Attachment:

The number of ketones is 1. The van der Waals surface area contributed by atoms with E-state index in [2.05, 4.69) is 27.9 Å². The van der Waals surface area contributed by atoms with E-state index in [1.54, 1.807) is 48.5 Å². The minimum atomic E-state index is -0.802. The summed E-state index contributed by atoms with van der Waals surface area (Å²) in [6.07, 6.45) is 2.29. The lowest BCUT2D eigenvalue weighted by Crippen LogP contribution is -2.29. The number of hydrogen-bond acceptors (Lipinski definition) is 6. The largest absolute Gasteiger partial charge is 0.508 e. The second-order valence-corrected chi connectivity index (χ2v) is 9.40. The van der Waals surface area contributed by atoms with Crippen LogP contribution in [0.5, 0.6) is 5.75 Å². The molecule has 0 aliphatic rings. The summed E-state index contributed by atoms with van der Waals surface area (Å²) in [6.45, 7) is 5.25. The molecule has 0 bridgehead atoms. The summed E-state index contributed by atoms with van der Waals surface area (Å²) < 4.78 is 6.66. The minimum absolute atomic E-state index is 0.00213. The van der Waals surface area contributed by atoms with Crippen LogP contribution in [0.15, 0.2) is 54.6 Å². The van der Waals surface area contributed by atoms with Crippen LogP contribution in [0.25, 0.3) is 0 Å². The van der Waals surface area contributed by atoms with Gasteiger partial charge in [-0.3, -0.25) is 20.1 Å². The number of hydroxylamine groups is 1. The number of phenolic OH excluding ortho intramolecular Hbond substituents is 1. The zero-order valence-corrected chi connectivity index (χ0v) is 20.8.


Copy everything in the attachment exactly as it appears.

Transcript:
The number of ketones is 1. The van der Waals surface area contributed by atoms with E-state index in [2.05, 4.69) is 27.9 Å². The van der Waals surface area contributed by atoms with E-state index in [1.54, 1.807) is 48.5 Å². The minimum atomic E-state index is -0.802. The summed E-state index contributed by atoms with van der Waals surface area (Å²) in [6.07, 6.45) is 2.29. The lowest BCUT2D eigenvalue weighted by Crippen LogP contribution is -2.29. The number of hydrogen-bond acceptors (Lipinski definition) is 6. The largest absolute Gasteiger partial charge is 0.508 e. The second-order valence-corrected chi connectivity index (χ2v) is 9.40. The van der Waals surface area contributed by atoms with Crippen LogP contribution in [0.5, 0.6) is 5.75 Å². The molecule has 0 aliphatic rings. The summed E-state index contributed by atoms with van der Waals surface area (Å²) in [6.45, 7) is 5.25. The molecule has 0 bridgehead atoms. The summed E-state index contributed by atoms with van der Waals surface area (Å²) < 4.78 is 6.66. The minimum absolute atomic E-state index is 0.00213. The van der Waals surface area contributed by atoms with Crippen LogP contribution in [0.15, 0.2) is 54.6 Å². The van der Waals surface area contributed by atoms with Crippen LogP contribution in [0.25, 0.3) is 0 Å². The van der Waals surface area contributed by atoms with Gasteiger partial charge in [-0.3, -0.25) is 20.1 Å². The number of hydroxylamine groups is 1. The number of phenolic OH excluding ortho intramolecular Hbond substituents is 1. The zero-order valence-corrected chi connectivity index (χ0v) is 20.8.